We had the good fortune of connecting with Keller Northcutt and we’ve shared our conversation below.
Hi Keller, why did you pursue a creative career?
It’s a little bit like the Talking Heads lyric, “Did I find you or you find me?” I am not sure if I am pursuing writing, or if it just found a body in which to reside. Writing fulfills me like nothing else. It is a bit ironic, because the things that bring me the most joy in life involve motion, adrenaline, sweat, and the elements. Writing is the yin to that. It brings me stillness, quiet, and introspection. It is my balance. One of the main reasons I write is because most people interrupt me when I am talking, but if they are choosing to read my words, then I am able to complete my thoughts. And everyone just wants to be heard. That’s why writing for other people is incredibly fulfilling too, because I am helping them share their story, their creativity, and their voice. There are so many stories to be shared with the world!
Can you open up a bit about your work and career? We’re big fans and we’d love for our community to learn more about your work.
When you tell people you are a writer, they instantly create an image in their mind of what that entails. For some, they picture Hemingway, a dark room, and a darker depression. Others imagine the #vanlife blogger, coffee shop hopping. I embody aspects of both, and so much more. I am most proud of the diversity of writing I have done, and more importantly, enjoyed doing. I published scientific research on salmon habitats in undergrad. I wrote grants for a trail-building nonprofit. I wrote poetry for myself. I am perpetually learning and reading, and I keep a shockingly long list of ideas I’d like to explore. (Check one off, add three more.)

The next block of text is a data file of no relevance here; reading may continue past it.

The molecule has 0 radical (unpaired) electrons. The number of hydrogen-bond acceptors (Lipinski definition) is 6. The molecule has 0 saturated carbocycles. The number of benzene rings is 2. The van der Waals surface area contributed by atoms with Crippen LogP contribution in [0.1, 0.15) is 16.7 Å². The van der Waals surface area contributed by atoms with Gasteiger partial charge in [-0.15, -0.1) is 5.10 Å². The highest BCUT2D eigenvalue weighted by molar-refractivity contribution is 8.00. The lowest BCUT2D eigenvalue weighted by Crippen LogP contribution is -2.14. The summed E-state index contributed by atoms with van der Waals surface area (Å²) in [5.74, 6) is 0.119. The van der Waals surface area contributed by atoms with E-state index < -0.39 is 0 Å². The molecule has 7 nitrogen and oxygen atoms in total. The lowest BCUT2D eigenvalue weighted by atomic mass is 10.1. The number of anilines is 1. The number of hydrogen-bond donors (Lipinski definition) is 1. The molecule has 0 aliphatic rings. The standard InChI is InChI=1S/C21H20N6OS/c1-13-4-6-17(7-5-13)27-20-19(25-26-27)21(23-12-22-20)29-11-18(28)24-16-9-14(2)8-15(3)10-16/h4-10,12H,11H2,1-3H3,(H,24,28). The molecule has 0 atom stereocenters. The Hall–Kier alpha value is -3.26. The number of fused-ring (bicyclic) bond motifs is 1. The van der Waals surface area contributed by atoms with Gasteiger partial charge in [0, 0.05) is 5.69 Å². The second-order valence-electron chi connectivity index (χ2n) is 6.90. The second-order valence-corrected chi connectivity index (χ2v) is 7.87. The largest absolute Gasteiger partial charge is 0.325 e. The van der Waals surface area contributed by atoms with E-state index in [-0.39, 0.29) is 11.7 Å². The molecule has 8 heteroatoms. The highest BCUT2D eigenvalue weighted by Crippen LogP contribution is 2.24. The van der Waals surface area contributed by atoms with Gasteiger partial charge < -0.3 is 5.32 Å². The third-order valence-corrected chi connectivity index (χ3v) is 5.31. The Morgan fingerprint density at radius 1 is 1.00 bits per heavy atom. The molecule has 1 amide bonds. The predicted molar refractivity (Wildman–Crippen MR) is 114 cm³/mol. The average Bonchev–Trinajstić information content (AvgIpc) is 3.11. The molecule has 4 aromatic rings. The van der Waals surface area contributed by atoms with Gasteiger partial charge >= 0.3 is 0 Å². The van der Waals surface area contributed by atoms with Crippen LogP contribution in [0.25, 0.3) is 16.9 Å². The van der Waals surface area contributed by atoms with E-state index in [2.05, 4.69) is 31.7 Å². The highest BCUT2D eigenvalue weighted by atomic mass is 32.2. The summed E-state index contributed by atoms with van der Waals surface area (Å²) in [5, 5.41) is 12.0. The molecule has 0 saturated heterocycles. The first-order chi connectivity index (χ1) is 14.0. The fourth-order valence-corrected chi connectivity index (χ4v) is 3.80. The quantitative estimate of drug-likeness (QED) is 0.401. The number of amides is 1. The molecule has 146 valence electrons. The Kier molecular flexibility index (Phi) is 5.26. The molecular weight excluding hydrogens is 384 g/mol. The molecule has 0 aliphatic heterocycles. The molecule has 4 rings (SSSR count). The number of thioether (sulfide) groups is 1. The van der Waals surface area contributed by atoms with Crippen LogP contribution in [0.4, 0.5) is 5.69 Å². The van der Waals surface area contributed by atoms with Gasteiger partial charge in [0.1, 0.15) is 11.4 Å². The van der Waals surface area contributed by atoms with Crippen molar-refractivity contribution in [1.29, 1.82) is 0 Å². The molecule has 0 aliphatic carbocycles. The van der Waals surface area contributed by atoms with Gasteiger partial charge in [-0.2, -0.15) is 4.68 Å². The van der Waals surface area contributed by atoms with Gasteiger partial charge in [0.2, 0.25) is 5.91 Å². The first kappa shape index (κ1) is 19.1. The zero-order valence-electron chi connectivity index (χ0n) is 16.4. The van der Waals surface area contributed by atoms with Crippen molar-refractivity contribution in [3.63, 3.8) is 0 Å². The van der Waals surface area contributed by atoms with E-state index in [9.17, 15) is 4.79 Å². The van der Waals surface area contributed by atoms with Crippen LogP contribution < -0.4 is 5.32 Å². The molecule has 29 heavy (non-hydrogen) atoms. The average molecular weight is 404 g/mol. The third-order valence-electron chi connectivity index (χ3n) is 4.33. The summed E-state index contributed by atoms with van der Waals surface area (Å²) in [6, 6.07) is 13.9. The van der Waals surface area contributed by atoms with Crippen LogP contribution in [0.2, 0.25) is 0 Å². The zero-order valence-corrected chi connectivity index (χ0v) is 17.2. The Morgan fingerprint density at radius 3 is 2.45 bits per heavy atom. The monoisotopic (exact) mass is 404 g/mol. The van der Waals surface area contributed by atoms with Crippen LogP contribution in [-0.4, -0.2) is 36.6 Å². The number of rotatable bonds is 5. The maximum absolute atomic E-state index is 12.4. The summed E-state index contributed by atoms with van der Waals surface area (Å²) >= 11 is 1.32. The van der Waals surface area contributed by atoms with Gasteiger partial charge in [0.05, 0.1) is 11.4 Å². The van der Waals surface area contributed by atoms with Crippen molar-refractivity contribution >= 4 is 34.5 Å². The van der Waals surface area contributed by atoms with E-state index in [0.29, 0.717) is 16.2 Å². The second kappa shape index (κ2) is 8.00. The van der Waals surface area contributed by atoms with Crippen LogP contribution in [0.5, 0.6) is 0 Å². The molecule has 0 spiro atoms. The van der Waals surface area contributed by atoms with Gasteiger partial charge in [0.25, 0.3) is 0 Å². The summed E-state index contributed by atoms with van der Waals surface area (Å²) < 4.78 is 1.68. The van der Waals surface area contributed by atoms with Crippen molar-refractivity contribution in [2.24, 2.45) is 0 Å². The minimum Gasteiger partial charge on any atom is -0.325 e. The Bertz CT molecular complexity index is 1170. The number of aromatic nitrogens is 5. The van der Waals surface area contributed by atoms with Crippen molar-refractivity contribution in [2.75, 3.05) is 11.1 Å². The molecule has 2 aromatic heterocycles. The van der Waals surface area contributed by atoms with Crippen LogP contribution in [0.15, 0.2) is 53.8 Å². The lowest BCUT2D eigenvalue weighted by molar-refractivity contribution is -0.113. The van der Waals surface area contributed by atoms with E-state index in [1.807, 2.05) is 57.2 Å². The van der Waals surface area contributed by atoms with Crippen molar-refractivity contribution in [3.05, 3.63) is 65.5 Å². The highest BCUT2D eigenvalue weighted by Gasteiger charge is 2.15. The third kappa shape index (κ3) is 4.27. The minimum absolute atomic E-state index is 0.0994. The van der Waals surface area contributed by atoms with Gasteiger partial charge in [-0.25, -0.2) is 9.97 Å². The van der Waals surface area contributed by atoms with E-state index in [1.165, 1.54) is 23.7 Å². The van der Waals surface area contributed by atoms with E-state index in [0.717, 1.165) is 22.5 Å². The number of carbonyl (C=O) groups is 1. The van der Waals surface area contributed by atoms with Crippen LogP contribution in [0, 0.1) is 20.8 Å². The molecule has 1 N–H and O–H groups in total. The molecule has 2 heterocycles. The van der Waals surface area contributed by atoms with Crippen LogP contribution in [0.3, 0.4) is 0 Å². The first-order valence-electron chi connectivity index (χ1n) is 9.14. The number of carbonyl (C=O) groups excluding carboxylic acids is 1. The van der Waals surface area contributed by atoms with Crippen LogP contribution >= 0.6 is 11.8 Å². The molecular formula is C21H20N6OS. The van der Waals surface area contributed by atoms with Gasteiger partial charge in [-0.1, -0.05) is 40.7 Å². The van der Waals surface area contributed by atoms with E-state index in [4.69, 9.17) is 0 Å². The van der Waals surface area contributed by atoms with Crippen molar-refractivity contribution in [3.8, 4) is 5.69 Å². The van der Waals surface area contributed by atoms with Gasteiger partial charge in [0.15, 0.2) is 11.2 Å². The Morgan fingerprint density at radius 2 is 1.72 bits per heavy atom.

I have been writing most of my life but only recently decided it was time to BE a writer. And yes, this was the easiest decision I have ever made! So often people are telling us to follow our passions, but I could never think of any true passions. There are so many things I love to do, but nothing that felt magnetic, limitless, or driven by raw desire. Then one morning, I woke up and it hit me like a brick. It hit me so hard I got dizzy and giddy. It hit me so hard that in my blinding pain of realization, I laughed for two full days that it hadn’t hit me sooner: I am a writer. I will be a Writer.
Seeing as I have a lifetime to go, I am aware that there are likely more challenges ahead than there are behind me. I love so many kinds of writing, and marketing myself as the Hemingway blogger probably won’t cut it. But I have been given the gift of an epiphany and the support of my community to pursue what is truly my passion. I have yet to identify my writing niche solely because I feel just as energized editing website copy as I do writing a creative essay. All forms of writing feels magnetic and limitless.